RNC aftermath coverage from... ...Dallas?
Yep. There is coverage of the aftermath of Bloomberg's shameful ass kiss to the RNC. But, you'll have to read the Dallas Morning News to find it.
(note: found via a post by seesdifferent over on DailyKos).
They were captured in nets, handcuffed and thrown into crowded jail cells.
For more than 1,800 protesters arrested at last year's Republican convention, free speech came at a price. Some are still fighting charges such as disorderly conduct and failure to disperse. Of those who have made their way through the judicial system, nine in 10 were not found guilty of anything.
Demonstrators say that New York City was transformed into a police state for the benefit of President Bush. They point to the lack of convictions as evidence that Republicans were more concerned with squelching dissent at their carefully scripted convention than with keeping the streets safe.
Many activists said the party and the police went too far, and a class-action lawsuit alleging that arrests were used as crowd control is under way. Also, New York officials recently agreed to pay a modest settlement to some of the protesters.
The protesters describe being accused of blocking traffic while standing on streets that were barricaded off and of resisting arrest when videos show them following police instructions.
Of the 1,806 people arrested during the convention, 1,670 have resolved their cases, said Barbara Thompson, spokeswoman for the Manhattan district attorney's office. Most were accused of minor offenses, punishable by fines or short jail sentences.
About 10 percent were convicted or pleaded guilty to misdemeanors or violations. And 26 percent of the cases ended with acquittals or dismissals, she said.
But some activists argue that this is proof of "pre-emptive arrests" to clear the streets before the president arrived.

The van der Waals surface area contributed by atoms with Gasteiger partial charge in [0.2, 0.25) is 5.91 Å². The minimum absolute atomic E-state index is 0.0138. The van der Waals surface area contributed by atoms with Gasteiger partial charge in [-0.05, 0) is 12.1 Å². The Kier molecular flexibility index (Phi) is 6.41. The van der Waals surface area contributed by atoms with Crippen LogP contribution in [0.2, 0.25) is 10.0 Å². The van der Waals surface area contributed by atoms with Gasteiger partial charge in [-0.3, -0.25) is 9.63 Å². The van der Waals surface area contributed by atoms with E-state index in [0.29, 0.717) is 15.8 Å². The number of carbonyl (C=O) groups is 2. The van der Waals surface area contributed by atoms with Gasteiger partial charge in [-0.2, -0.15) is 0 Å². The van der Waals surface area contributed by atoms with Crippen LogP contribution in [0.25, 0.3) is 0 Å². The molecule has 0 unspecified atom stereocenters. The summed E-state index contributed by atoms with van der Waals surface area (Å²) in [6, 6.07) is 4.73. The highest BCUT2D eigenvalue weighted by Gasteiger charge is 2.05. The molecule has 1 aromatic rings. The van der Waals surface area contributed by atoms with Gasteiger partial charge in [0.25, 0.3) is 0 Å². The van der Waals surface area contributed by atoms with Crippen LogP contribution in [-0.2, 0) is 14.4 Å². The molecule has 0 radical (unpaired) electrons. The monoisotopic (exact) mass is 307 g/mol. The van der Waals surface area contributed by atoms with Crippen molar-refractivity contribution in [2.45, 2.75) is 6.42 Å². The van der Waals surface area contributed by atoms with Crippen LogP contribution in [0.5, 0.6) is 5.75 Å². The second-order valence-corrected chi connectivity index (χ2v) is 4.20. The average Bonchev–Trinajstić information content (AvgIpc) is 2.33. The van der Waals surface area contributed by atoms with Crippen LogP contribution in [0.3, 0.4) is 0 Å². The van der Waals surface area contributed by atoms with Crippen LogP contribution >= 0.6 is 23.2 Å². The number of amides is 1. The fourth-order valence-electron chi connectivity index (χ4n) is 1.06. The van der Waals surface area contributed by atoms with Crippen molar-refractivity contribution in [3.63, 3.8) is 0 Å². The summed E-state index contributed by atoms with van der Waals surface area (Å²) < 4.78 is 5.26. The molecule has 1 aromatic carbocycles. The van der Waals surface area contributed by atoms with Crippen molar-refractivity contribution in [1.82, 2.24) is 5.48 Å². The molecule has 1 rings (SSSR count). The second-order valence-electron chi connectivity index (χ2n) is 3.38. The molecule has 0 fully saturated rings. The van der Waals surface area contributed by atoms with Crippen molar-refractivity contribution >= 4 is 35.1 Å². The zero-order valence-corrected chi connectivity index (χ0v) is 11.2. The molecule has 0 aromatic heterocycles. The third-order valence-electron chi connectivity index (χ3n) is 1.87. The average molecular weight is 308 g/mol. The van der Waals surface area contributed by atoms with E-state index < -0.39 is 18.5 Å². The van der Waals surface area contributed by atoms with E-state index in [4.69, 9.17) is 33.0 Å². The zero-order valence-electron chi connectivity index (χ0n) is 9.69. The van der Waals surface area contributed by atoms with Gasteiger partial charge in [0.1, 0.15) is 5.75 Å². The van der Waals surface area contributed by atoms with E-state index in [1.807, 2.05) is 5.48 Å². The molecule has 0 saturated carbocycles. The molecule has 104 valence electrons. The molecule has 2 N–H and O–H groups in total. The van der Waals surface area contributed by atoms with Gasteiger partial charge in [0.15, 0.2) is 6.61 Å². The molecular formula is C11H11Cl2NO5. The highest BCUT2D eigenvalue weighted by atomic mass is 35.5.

Bill Goodman, a New York lawyer who is spearheading a class-action lawsuit, said mass arrests were used to control crowds. His complaint also asserts that demonstrators were subjected to prolonged and unreasonable detention and inhumane conditions.
"The city of New York and the Police Department decided that they were going to basically suspend the Constitution for a couple days," Mr. Goodman said. "And if they were allowed to do it once, they could do it again."
The city has not admitted wrongdoing but has agreed to a $230,000 settlement in a separate contempt claim. More than 100 demonstrators who were kept locked up after a judge ordered their release will receive $150 each, and the rest of the money will pay their attorneys' fees and other legal costs.
I think Mr. Goodman hit the nail on the head with that statement. The city really did feel it could suspend the Constitution for a few days and did just exactly that. I think the Bloomberg administration figured they were willing to pay the costs (contempt fines, class action lawsuits, etc.) of breaking the law and ignoring repeated court orders to ensure that Shrubya and is coterie of fuckwits were able to stage their shameful dog and pony show in NYC with as little disruption from those who actually live here as possible.
Honestly, I wouldn't be surprised if there was a line-item in the budget somewhere. It's disgraceful.